How Can an MBSR Retreat Help Destress You?

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By Peter Calin

Polish your heart with meditation and quietness. Let the inner life [light] grow generous and handsome.

- Rumi 

The past 15 months, our mental health has been severely challenged by the fears and uncertainties caused by the pandemic, economic loss and uncertainty, political and social unrest, environmental calamities, and much more. Today, just for a moment, take some time to focus on how stress has affected your mental, physical and emotional health? In choosing to practice mindfulness, you begin to embody a scientifically evidenced antidote to the insidious effects of all kinds of stress and the maladies and afflictions that accompany it. 

Normally, stress is the way your body prepares itself to respond to a perceived imminent threat. This process starts in the central nervous system, activating a response to the perceived stressful moment. The hypothalamus activates the adrenal glands to release cortisol and adrenaline both of which induce the body to send blood where it’s most needed (heart and muscles) to optimize the physiological response to the threat. However, when the perception of that threat is gone, the body is left with the unused residue of cortisol and adrenaline. Our bodies are hard-wired for short doses of cortisol and adrenaline to deal with threats and danger. When there is continuous and chronic stimulation of this nature, we have stress and other health issues. It produces cortisol/adrenaline surplus that does not serve the body or mind well, often stimulating undesirable cellular growth and immunity disorders.

MBSR, Mindfulness-Based Stress Reduction, is an antidote. It’s all part of a bigger plan, a larger intention to optimize mental, physical, and emotional health and wellbeing. Learning, practicing, embodying MBSR develops the capacity, the skill to be present moment-to-moment, proactively and intentionally. Noticing but letting go of that perception of imminent threat. Recognizing that at every moment you have a choice and cultivating this with growing compassion, patience, non-judgment, and awareness. Developing the power to trust. . . trust you, yourself, the innate, your instincts, your being.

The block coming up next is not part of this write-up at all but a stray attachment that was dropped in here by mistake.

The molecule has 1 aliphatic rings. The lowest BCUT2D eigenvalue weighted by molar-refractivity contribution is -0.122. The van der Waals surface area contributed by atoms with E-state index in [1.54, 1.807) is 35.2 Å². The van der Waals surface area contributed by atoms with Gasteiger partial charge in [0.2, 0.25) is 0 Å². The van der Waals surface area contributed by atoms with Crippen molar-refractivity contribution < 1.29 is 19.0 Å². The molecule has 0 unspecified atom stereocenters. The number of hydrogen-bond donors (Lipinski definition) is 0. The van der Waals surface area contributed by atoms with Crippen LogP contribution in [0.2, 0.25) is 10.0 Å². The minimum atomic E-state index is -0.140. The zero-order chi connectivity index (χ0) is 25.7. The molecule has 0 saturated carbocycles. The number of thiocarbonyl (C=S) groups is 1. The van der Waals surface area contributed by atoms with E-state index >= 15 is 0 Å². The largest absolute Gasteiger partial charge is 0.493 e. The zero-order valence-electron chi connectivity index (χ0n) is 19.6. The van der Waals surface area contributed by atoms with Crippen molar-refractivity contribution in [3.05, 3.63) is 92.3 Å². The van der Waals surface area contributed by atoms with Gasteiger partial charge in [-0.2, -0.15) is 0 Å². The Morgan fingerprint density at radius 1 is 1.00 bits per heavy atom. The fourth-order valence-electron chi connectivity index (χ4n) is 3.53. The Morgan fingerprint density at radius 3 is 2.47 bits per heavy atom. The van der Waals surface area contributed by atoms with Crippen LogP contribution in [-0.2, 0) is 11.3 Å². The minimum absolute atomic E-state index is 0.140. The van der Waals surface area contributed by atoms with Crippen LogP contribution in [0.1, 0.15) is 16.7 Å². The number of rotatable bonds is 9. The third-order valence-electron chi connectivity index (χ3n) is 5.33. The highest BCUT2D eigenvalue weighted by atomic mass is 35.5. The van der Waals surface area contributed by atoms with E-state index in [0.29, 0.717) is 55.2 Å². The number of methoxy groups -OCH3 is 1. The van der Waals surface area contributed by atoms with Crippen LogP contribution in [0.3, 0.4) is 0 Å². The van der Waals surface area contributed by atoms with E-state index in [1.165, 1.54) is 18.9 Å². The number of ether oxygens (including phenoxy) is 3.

In support, there is the daily formal practice ingraining mindfulness skills into your second nature, into your daily habits of mental hygiene and self-care. Yes . . . the mental, emotional, and physical hygiene your mind and body need daily. Consider, perhaps, that it’s more important than the dental hygiene that we are taught from childhood to be so attentive to, as an important aspect of our physical health and well-being. Consider how much more important it is to cultivate mindfulness, to optimally impact your body, mind, and emotions, and optimize a healthful, flourishing life, and you at your best!. 

There’s also the aspect of learning and applying the mindful pause - distracting yourself from the distraction - the drama, the trauma, the fears, worries, doubts, anger, sadness that plague those stressful moments. Imagine mindfully pausing longer. All day. What could that experience be like?

In MBSR, we explore, discover, and experience this pause in the all-day retreat. Perhaps, as a luxurious kind of treat for your mind-body-heart and soul. Hours of moments of silence, stillness, mindful movement, and self-care, But you say “I’ve been still for over a year.” Maybe . . . but have you been stressless, peaceful? 

The research shows that globally we’ve experienced an unprecedented period of fear, anxiety, stress, and trauma - some of it chronic, some of it blunt force and acute. We learn in MBSR many of the insidious effects of stressors and stress and how they show up in our lives. Here’s the good news! We now know that over time mindfulness practice has a positive cumulative effect on the mind and the body. 

An all-day retreat is a gift of befriending yourself - being on your own side, inside. It is your opportunity to slow down the stress-induced slow-death-by-a-thousand-cuts rhythm of our modern, digitized, high-speed life. Perhaps just for a day you may find refuge, a sanctuary, an antidote to the unrelenting challenges of our times and your own personal challenges . . . just for a moment. Maybe the whys and hows don’t matter. Maybe it’s as simple as not being consumed by the tsunami of your stressors, your perceptions of imminent threat . . . just for a moment. Maybe, it’s the calm . . . the peace from the belligerent distractions you face every day. . . just for a moment. 

And so, maybe you could consider setting aside all the things you “normally” do (for work, for family and friends, for “play”), the doing-ness, the busyness, and, perhaps, you might choose to just be (maybe be stress-free); well . . . at least for a little while, for a few hours, all-day . . . just for a moment.

Teaching for almost 10 years, Peter Calin has privately counseled and coached individuals on ways to manage trauma, anxiety, and stress and find balance, authentic purpose, and more joy and happiness in their lives. Peter's ongoing independent study and practice and innate awareness and knowing fuels his continuing evolution as a teacher and embodiment as a practitioner. Attendant to this pursuit, as an MBSR teacher, Peter has taught over a dozen MBSR training programs and workshops in the past three years. Peter is also an Ivy-League educated attorney and MBA graduate, holds an LLM degree in Intercultural Human Rights, is a former Fortune 100 corporate executive, intercollegiate athlete, Aikido practitioner and triathlete.

Peter is an instructor for our MBSR-Based Silent Retreats. Click here to learn more and view upcoming retreats. 

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